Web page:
Proving effectiveness, of course, depends on the clinical endpoint you're trying to achieve, but if both are effective separately for a given indication, they'll probably be as effective or more so when used together.
This company's lead product, now awaiting assignment of a PDUFA from the FDA, is a novel medication, called Omidria, which reduces trauma from lens-replacement eye surgery by preventing damage before it happens. Surgical trauma can include pupil constriction, inflammation, pain, spasm, loss of function, and other problems. Omidria significantly reduces these problems. The surgeon delivers the drug throughout the duration of the operation.
Study results have been terrific, and approval by the FDA and EMA (European Medical Agency) should be a slam dunk. I expect those approvals to happen sometime in mid Q3 to early Q4 of this year, unless the FDA gets lazy and prolongs the wait.
There were also recent positive data releases for the firm's schizophrenia drug, and releases for its Huntington's disease drug are soon to come (this could be huge).
All in all, it's a great product profile.
Deep Pockets Will Smooth the Path to Great Earnings
Young biotechs have no sales to bring in profits, but they have plenty of operating costs to usher money out the door. They depend on investors, both public and private, as well as loans to keep them going. Because of this, most standard financial indicators don't apply.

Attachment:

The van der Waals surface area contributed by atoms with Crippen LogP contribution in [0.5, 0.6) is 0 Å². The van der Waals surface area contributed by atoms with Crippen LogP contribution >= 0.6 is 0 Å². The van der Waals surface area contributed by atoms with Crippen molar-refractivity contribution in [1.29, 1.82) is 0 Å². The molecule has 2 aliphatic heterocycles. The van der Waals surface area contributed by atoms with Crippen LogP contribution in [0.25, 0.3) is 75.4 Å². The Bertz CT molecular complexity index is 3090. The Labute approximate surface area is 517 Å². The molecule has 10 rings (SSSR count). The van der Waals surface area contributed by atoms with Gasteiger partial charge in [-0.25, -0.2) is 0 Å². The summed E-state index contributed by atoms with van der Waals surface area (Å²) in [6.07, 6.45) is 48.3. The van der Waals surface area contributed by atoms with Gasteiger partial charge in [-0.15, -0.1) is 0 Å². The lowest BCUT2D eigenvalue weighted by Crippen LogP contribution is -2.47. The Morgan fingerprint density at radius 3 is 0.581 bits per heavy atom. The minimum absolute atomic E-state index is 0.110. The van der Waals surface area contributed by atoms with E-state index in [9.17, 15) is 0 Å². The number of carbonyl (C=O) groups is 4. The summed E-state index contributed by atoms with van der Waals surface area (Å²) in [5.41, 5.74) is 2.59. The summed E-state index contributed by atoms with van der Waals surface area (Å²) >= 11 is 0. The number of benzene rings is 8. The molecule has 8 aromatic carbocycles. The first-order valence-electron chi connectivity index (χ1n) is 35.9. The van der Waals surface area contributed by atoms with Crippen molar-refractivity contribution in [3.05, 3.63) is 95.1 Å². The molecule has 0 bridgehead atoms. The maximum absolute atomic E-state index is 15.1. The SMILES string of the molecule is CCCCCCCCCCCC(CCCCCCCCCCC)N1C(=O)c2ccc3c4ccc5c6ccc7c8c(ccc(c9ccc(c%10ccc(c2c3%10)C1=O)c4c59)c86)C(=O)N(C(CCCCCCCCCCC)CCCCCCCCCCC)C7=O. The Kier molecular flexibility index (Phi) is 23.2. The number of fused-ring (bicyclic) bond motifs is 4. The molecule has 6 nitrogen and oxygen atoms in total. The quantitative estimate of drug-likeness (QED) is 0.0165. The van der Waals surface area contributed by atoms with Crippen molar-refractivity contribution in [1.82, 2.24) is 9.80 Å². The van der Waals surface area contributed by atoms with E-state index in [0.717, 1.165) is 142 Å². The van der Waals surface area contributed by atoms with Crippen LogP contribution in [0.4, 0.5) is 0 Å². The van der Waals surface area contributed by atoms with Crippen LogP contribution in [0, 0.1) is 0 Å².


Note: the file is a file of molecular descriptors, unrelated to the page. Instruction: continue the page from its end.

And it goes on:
One indicator that is vitally important, however, is burn rate, aka negative cash flow. This number can help you determine how long the company can operate with current cash on hand. When its coffers get low, a biotech can run into trouble. Its best option at that point is often to float a public stock offering, which can sting early investors by diluting the value of their stock.
To calculate burn rate, first go to the company's stock page on Yahoo Finance, and click on "Cash Flow" at the bottom of the left-hand column. Then click on "Quarterly Data" and find two numbers: Total Cash Flow from Operating Activities and Capital Expenditures. Add them together, and then divide by 3 to get a number that represents monthly outflow.
Now go to the left-hand column again and click on "Balance Sheet." Again, click on "Quarterly Data," and add "Cash and Cash Equivalents" to "Short Term Investments."
Divide that number by the monthly outflow number. The answer will tell you how many months the company can continue to operate out of current cash reserves, as of the last date reported.
Omeros, the biotech I'm describing, had about 26 months' worth of cash in its coffers as of the end of the Q3 2013 and a burn rate of about $395,000 per month. As of March 4, 2104, it added $12.6 million to its operating funds by way of a $32 million term loan from Oxford Finance and MidCap Financial. The loan requires interest-only payments until March 2015.
So financially, the company is strong, with plenty of cash on hand to get its lead drug to market and its other pipeline drugs further up the ladder.
Omeras currently has a market cap of $389.6 million, so it has lots of room to grow. Over the past 12 months, its stock value has increased by 126.4%, and I expect that trend to continue through the next year...